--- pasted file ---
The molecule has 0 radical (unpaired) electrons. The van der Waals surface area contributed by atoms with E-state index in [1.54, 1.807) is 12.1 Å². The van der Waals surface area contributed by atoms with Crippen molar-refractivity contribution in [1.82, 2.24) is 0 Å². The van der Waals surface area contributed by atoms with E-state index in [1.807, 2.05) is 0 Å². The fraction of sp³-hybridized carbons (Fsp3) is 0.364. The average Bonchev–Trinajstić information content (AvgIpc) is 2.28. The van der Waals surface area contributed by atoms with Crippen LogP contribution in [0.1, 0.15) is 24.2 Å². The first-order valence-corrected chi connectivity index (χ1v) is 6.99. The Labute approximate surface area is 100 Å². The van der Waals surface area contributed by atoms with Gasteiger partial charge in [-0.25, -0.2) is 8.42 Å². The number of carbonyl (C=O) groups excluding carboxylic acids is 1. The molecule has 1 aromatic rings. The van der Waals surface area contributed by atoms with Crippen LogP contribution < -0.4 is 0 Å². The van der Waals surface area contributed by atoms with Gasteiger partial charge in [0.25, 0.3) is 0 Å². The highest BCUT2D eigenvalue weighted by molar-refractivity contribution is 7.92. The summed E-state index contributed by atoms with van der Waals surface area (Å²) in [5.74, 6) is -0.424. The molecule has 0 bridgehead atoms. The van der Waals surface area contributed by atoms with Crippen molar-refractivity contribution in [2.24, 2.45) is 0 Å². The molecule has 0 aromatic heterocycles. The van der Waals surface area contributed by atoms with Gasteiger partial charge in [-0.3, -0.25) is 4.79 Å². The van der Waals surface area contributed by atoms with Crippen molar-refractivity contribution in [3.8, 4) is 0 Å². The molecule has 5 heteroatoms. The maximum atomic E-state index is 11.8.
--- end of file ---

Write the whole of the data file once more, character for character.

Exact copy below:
The molecule has 0 radical (unpaired) electrons. The van der Waals surface area contributed by atoms with E-state index in [1.54, 1.807) is 12.1 Å². The van der Waals surface area contributed by atoms with Crippen molar-refractivity contribution in [1.82, 2.24) is 0 Å². The van der Waals surface area contributed by atoms with E-state index in [1.807, 2.05) is 0 Å². The fraction of sp³-hybridized carbons (Fsp3) is 0.364. The average Bonchev–Trinajstić information content (AvgIpc) is 2.28. The van der Waals surface area contributed by atoms with Crippen LogP contribution in [0.1, 0.15) is 24.2 Å². The first-order valence-corrected chi connectivity index (χ1v) is 6.99. The Labute approximate surface area is 100 Å². The van der Waals surface area contributed by atoms with Gasteiger partial charge in [-0.25, -0.2) is 8.42 Å². The number of carbonyl (C=O) groups excluding carboxylic acids is 1. The molecule has 1 aromatic rings. The van der Waals surface area contributed by atoms with Crippen LogP contribution < -0.4 is 0 Å². The van der Waals surface area contributed by atoms with Gasteiger partial charge in [0.25, 0.3) is 0 Å². The highest BCUT2D eigenvalue weighted by molar-refractivity contribution is 7.92. The summed E-state index contributed by atoms with van der Waals surface area (Å²) in [5.74, 6) is -0.424. The molecule has 0 bridgehead atoms. The van der Waals surface area contributed by atoms with Crippen molar-refractivity contribution in [2.24, 2.45) is 0 Å². The molecule has 0 aromatic heterocycles. The van der Waals surface area contributed by atoms with Gasteiger partial charge in [-0.3, -0.25) is 4.79 Å². The van der Waals surface area contributed by atoms with Crippen molar-refractivity contribution in [3.8, 4) is 0 Å². The molecule has 5 heteroatoms. The maximum atomic E-state index is 11.8.